A Statement On Ukraine from Kevin Maggiacomo, SVN President and CEO

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Technology – Value Add or Brain Suck? by Kevin Maggiacomo

My new iPhone 4s arrived finally arrived this past weekend. My oldest son and I opened the package with much anticipation and we immediately dropped what we were doing to configure the device. Among the many new features made part of the 4s is Siri – the speech recognition device which, as Apple advertises, “Understands what you say, knows what you mean, and takes dictation.” So, gone are the days when I have to manually type a query into Google to search for a nearby Sushi restaurant, find directions, or, get this – type to text or email. From now on, all I have to do is talk. So, over the weekend I dictated and had Siri read aloud roughly 100 text messages sent and received. I quickly grew so accustomed to iPhone dictation that I became annoyed when I had to manually type an email on my Mac later that evening. On one hand, I felt more efficient, on the other hand I questioned if I was simply becoming lazy…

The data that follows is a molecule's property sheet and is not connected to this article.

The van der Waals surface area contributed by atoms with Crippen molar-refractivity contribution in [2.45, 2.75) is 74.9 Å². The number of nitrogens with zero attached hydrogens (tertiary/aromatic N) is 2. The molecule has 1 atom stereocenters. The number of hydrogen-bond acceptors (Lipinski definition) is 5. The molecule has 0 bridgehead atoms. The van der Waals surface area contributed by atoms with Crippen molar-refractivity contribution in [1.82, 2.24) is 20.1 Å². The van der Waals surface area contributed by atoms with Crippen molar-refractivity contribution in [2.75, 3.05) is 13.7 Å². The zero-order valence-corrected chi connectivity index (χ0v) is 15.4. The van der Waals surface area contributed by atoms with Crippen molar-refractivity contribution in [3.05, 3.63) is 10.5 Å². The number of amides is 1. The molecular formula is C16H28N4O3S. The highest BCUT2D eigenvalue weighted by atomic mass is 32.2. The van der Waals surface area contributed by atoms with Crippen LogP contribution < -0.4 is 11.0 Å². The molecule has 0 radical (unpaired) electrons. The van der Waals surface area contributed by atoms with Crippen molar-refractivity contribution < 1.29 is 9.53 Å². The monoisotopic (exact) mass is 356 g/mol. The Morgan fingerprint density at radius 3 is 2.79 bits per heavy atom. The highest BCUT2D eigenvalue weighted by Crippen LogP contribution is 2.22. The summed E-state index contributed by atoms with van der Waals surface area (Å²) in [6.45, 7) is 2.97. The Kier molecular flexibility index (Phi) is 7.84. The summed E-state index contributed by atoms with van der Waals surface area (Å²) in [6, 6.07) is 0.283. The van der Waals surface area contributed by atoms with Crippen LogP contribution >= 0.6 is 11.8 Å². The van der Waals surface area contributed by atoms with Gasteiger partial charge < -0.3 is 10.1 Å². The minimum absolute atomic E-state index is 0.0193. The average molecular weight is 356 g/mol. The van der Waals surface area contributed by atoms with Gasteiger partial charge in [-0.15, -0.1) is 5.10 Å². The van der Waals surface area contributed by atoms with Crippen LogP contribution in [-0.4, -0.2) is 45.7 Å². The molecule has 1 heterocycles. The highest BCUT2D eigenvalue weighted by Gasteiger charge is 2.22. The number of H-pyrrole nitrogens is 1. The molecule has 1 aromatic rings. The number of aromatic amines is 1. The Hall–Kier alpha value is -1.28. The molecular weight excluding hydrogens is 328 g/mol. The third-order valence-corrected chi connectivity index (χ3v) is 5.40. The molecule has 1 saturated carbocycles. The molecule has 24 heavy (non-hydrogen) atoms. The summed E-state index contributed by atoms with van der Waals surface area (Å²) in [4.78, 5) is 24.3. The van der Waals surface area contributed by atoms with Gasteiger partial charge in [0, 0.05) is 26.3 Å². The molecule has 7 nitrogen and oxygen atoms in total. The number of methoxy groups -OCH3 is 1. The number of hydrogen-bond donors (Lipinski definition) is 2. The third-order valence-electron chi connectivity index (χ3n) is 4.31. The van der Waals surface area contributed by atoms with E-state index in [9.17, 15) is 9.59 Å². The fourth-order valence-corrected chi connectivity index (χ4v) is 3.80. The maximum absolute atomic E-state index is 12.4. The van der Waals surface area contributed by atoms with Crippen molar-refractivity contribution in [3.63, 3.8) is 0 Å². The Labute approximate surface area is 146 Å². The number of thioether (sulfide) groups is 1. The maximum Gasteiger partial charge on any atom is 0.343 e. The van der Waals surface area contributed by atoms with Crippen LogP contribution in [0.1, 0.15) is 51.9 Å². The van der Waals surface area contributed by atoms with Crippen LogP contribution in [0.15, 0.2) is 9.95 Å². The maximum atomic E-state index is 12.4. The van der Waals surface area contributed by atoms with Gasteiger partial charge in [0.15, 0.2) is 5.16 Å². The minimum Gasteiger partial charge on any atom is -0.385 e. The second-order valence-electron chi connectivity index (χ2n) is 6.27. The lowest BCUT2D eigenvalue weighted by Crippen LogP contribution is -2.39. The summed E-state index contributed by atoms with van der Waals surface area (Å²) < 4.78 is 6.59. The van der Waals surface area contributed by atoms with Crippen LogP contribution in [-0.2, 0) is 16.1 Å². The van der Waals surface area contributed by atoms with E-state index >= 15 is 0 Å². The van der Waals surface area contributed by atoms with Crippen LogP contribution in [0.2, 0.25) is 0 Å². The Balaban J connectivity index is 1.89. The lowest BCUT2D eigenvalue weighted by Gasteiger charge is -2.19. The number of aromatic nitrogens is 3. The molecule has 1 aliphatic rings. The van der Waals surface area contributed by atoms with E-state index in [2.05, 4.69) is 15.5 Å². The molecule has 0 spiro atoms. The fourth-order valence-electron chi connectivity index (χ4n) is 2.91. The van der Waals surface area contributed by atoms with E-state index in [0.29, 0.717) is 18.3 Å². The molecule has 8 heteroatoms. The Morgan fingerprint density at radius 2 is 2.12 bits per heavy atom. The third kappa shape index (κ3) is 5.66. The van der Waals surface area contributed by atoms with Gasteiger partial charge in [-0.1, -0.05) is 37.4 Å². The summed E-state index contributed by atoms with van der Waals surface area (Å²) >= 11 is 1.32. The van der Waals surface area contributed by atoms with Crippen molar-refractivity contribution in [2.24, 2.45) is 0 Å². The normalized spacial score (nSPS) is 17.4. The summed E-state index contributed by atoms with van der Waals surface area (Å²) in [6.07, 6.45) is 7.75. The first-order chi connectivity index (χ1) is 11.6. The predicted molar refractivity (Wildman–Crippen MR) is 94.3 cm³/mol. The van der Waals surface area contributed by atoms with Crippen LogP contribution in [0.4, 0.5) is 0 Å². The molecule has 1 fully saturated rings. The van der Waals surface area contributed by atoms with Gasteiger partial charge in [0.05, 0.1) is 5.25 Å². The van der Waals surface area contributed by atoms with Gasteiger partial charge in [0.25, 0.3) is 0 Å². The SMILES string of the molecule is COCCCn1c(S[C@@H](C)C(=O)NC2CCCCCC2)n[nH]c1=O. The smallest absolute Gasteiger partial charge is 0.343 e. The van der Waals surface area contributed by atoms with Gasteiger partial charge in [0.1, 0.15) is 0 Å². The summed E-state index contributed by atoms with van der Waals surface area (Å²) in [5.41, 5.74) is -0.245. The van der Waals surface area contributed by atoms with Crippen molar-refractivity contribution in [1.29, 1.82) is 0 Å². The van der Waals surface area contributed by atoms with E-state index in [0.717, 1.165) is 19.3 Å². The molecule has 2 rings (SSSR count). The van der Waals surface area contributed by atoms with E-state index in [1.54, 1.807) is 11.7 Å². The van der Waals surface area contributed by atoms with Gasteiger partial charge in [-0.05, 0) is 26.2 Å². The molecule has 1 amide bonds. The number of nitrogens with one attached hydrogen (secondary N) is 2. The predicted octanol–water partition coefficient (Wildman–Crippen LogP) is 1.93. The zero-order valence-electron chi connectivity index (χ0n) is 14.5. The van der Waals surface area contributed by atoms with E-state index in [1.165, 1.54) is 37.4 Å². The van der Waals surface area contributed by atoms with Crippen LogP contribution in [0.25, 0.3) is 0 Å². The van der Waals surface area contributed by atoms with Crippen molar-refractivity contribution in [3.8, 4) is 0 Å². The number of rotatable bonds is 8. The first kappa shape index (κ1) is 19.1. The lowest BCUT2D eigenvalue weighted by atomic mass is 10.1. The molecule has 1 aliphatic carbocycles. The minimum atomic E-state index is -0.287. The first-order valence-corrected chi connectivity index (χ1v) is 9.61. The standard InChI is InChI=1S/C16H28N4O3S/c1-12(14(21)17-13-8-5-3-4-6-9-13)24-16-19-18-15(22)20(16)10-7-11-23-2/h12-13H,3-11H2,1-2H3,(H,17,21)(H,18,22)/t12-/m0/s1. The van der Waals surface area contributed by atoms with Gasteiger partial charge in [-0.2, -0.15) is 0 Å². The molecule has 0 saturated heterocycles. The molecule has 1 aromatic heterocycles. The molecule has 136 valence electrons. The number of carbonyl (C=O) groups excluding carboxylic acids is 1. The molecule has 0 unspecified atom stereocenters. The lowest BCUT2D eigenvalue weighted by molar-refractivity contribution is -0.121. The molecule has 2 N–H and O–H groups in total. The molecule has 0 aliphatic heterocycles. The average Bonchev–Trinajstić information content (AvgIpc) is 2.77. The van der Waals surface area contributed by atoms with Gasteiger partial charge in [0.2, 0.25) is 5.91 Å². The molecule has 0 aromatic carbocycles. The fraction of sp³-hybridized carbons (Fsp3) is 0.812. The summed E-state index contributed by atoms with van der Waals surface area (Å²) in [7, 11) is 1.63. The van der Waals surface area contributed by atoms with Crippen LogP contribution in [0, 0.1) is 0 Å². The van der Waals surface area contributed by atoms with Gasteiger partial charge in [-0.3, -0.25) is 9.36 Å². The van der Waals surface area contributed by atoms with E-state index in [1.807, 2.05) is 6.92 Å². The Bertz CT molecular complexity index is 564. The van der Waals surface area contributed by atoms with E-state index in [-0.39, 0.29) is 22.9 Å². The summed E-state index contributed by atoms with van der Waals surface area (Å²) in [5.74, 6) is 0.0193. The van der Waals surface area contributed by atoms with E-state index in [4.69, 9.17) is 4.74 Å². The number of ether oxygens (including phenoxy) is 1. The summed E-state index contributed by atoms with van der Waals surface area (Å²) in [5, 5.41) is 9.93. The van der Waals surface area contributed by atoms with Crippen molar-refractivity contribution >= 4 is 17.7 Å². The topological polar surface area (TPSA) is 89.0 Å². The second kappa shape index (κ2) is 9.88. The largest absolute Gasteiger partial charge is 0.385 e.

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Separately, as a CEO, I am constantly striving to predict the future and react to it in advance. Not only with respect to positional real estate strategies, but also in terms of adopting (and creating) new intellectual technologies – which extend mental capabilities and enable us to gain more information faster. So as a fan of applications in this category, I’ve researched and adopted as many CRE and non-CRE of these intellectual technologies as anyone. I use Dragan Dictation to dictate most of my laptop writing, regularly use Loopnet to create space surveys, view comps, and get a read on the market. SVN Advisors are LoopNet power users and many are subscribers to CoStar, including their CoStar Go iPad app, which allows you to take real estate data into the field, where you can even view detailed tenant information, including lease expiration dates without having to charm past building security or receptionists. And all of this has me thinking – are the convenience applications mentioned above changing the way I learn, eroding at certain skill sets, and making me less knowledgeable?